Uruguayan President José Mujica has signed into law a bill that waives criminal penalties for abortion in the first 12 weeks of gestation, with certain procedural requirements, and in the first 14 weeks of gestation in the cases of rape.
Mujica had promised he would sign the bill passed by the Senate to waive penalties for abortion with few restrictions in December 2011. However, it took until September 2012 for the bill to pass through the Chamber of Deputies, the lower house of Uruguay’s legislature. The lower house made significant changes to the Senate bill, adding procedural requirements that must be met for women to access abortions. The bill passed by a margin of just one vote. In October, Uruguay’s senate ratified the Chamber of Deputies’ version of the bill, clearing the way for the president’s signature. The final version retains abortion as a crime under the criminal code, but waives penalties.
Latin American countries have some of the most restrictive abortion policies in the world. Several countries, such as Chile, El Salvador, and Nicaragua have absolute bans on abortion with no exceptions whatsoever. These highly restrictive laws fuel clandestine abortions, putting women’s lives at risk. The United Nation’s World Health Organization estimates that 13 percent of maternal deaths in the region are from unsafe abortion.
“This bill is an important step forward to prevent the life-threatening risks of clandestine abortion,” said Amanda Klasing, women’s rights researcher at Human Rights Watch.
The law requires women seeking abortions to inform a doctor of the circumstances of the conception and the economic, social, or family hardships which would prevent her from continuing the pregnancy. The same or next day, the doctor is required to consult an interdisciplinary team of at least three professionals, including at least one gynaecologist, one mental health professional, and one specialist in social support. The interdisciplinary team must meet with the woman to inform her about the law, the process of abortion, and any inherent risks of the procedure.
After the woman meets with the team, the law requires a five-day reflection period before she can reassert her choice to continue with the abortion. Upon her informed consent, a doctor can perform the procedure.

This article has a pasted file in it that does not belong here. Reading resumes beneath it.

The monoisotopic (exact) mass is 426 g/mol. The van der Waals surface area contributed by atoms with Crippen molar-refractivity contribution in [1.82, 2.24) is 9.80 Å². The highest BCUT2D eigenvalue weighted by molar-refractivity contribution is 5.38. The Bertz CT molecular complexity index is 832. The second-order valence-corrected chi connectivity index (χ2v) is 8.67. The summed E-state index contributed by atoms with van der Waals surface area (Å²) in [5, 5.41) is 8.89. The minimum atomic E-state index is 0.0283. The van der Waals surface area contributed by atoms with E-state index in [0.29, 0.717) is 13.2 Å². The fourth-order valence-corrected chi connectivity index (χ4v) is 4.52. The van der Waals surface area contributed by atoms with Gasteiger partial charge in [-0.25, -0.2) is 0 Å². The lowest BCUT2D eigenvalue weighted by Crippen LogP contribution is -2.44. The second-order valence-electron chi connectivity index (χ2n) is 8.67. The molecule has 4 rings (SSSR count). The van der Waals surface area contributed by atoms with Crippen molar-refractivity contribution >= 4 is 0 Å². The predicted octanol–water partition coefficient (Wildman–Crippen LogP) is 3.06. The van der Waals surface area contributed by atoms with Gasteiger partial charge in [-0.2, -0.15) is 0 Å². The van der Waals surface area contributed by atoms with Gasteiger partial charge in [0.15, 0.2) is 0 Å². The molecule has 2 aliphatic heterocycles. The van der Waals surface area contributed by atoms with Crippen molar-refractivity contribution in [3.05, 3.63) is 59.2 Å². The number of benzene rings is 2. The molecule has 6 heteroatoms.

Nevertheless, the United Nations Special Rapporteur on the Right to Health has found that legal restrictions can make legal abortions impossible. Examples of abortion restrictions that the Rapporteur criticized in a 2011 report include: “requirements of counselling and mandatory waiting periods for women seeking to terminate a pregnancy” and “requirements that abortions be approved by more than one health-care provider.”
Every year, worldwide, about 42 million women with unintended pregnancies choose abortion, and nearly half of these procedures, 20 million, are unsafe. Some 68,000 women die of unsafe abortion annually, making it one of the leading causes of maternal mortality (13%). Of the women who survive unsafe abortion, 5 million will suffer long-term health complications.
Uruguay’s Ministry of Public Health is now charged with developing regulations to implement the law. There is hope these regulations will ensure that any woman who seeks an abortion within the legal time frame is not denied the procedure; otherwise, desperate women facing the financial burdens and social stigma of unintended pregnancy, will continue to risk their lives by undergoing unsafe abortions.
“Having taken this positive step, Uruguay should now ensure that in practice women seeking this essential medical service can do so without arbitrary interference,” Klasing said.
According to the World Health Organization (WHO), every 8 minutes a woman in a developing nation will die of complications arising from an unsafe abortion; maybe it is time this reality to be something relegated in the past for Uruguay.